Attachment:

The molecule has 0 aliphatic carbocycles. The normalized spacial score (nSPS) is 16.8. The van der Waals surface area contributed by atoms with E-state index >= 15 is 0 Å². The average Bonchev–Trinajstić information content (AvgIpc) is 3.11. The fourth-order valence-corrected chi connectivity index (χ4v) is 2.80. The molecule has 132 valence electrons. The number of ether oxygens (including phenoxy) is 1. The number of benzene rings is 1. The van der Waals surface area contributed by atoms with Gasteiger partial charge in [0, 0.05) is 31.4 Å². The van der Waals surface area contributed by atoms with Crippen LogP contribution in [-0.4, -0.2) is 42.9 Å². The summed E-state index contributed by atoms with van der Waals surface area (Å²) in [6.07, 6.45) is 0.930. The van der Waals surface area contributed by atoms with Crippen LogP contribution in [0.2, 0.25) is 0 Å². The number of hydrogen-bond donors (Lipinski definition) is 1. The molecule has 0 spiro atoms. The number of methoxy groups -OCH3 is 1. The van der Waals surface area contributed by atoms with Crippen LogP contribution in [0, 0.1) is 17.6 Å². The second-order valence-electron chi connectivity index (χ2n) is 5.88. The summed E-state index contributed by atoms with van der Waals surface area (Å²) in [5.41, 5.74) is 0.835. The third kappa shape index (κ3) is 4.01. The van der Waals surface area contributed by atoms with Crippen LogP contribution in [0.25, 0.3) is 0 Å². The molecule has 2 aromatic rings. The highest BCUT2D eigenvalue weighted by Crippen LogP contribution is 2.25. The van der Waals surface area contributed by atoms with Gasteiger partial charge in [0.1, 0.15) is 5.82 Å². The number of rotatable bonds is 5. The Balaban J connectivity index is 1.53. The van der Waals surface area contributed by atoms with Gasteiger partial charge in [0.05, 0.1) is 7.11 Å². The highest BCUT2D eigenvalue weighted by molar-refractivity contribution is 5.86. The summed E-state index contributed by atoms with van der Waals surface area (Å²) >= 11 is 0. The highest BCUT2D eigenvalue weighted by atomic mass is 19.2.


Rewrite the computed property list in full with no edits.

The molecule has 0 aliphatic carbocycles. The normalized spacial score (nSPS) is 16.8. The van der Waals surface area contributed by atoms with E-state index >= 15 is 0 Å². The average Bonchev–Trinajstić information content (AvgIpc) is 3.11. The fourth-order valence-corrected chi connectivity index (χ4v) is 2.80. The molecule has 132 valence electrons. The number of ether oxygens (including phenoxy) is 1. The number of benzene rings is 1. The van der Waals surface area contributed by atoms with Gasteiger partial charge in [0, 0.05) is 31.4 Å². The van der Waals surface area contributed by atoms with Crippen LogP contribution in [-0.4, -0.2) is 42.9 Å². The summed E-state index contributed by atoms with van der Waals surface area (Å²) in [6.07, 6.45) is 0.930. The van der Waals surface area contributed by atoms with Crippen LogP contribution in [0.2, 0.25) is 0 Å². The number of hydrogen-bond donors (Lipinski definition) is 1. The molecule has 0 spiro atoms. The number of methoxy groups -OCH3 is 1. The van der Waals surface area contributed by atoms with Crippen LogP contribution in [0, 0.1) is 17.6 Å². The second-order valence-electron chi connectivity index (χ2n) is 5.88. The summed E-state index contributed by atoms with van der Waals surface area (Å²) in [5.41, 5.74) is 0.835. The third kappa shape index (κ3) is 4.01. The van der Waals surface area contributed by atoms with Crippen LogP contribution in [0.25, 0.3) is 0 Å². The molecule has 2 aromatic rings. The highest BCUT2D eigenvalue weighted by Crippen LogP contribution is 2.25. The van der Waals surface area contributed by atoms with Gasteiger partial charge in [0.1, 0.15) is 5.82 Å². The number of rotatable bonds is 5. The Balaban J connectivity index is 1.53. The van der Waals surface area contributed by atoms with Gasteiger partial charge in [0.05, 0.1) is 7.11 Å². The highest BCUT2D eigenvalue weighted by molar-refractivity contribution is 5.86. The summed E-state index contributed by atoms with van der Waals surface area (Å²) >= 11 is 0. The highest BCUT2D eigenvalue weighted by atomic mass is 19.2.